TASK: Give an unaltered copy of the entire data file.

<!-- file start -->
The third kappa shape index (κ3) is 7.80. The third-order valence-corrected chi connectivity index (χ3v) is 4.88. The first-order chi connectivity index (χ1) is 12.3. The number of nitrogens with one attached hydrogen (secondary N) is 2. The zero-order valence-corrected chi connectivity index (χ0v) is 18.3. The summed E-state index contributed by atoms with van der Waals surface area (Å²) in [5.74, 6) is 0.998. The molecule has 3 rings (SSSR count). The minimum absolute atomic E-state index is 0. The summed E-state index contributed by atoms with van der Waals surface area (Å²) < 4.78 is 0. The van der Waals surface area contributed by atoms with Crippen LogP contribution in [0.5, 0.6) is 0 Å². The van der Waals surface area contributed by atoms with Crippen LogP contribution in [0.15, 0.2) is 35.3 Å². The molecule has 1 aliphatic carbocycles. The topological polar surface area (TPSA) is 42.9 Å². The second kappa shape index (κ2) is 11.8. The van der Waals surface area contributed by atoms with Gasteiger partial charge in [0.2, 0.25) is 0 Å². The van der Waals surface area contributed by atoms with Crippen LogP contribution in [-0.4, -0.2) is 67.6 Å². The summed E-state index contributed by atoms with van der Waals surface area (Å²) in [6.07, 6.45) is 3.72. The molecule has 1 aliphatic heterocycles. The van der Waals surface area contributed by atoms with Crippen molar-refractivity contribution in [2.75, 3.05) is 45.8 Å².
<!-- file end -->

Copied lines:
The third kappa shape index (κ3) is 7.80. The third-order valence-corrected chi connectivity index (χ3v) is 4.88. The first-order chi connectivity index (χ1) is 12.3. The number of nitrogens with one attached hydrogen (secondary N) is 2. The zero-order valence-corrected chi connectivity index (χ0v) is 18.3. The summed E-state index contributed by atoms with van der Waals surface area (Å²) in [5.74, 6) is 0.998. The molecule has 3 rings (SSSR count). The minimum absolute atomic E-state index is 0. The summed E-state index contributed by atoms with van der Waals surface area (Å²) < 4.78 is 0. The van der Waals surface area contributed by atoms with Crippen LogP contribution in [0.5, 0.6) is 0 Å². The van der Waals surface area contributed by atoms with Crippen LogP contribution in [0.15, 0.2) is 35.3 Å². The molecule has 1 aliphatic carbocycles. The topological polar surface area (TPSA) is 42.9 Å². The second kappa shape index (κ2) is 11.8. The van der Waals surface area contributed by atoms with Gasteiger partial charge in [0.2, 0.25) is 0 Å². The van der Waals surface area contributed by atoms with Crippen LogP contribution in [-0.4, -0.2) is 67.6 Å². The summed E-state index contributed by atoms with van der Waals surface area (Å²) in [6.07, 6.45) is 3.72. The molecule has 1 aliphatic heterocycles. The van der Waals surface area contributed by atoms with Crippen molar-refractivity contribution in [2.75, 3.05) is 45.8 Å².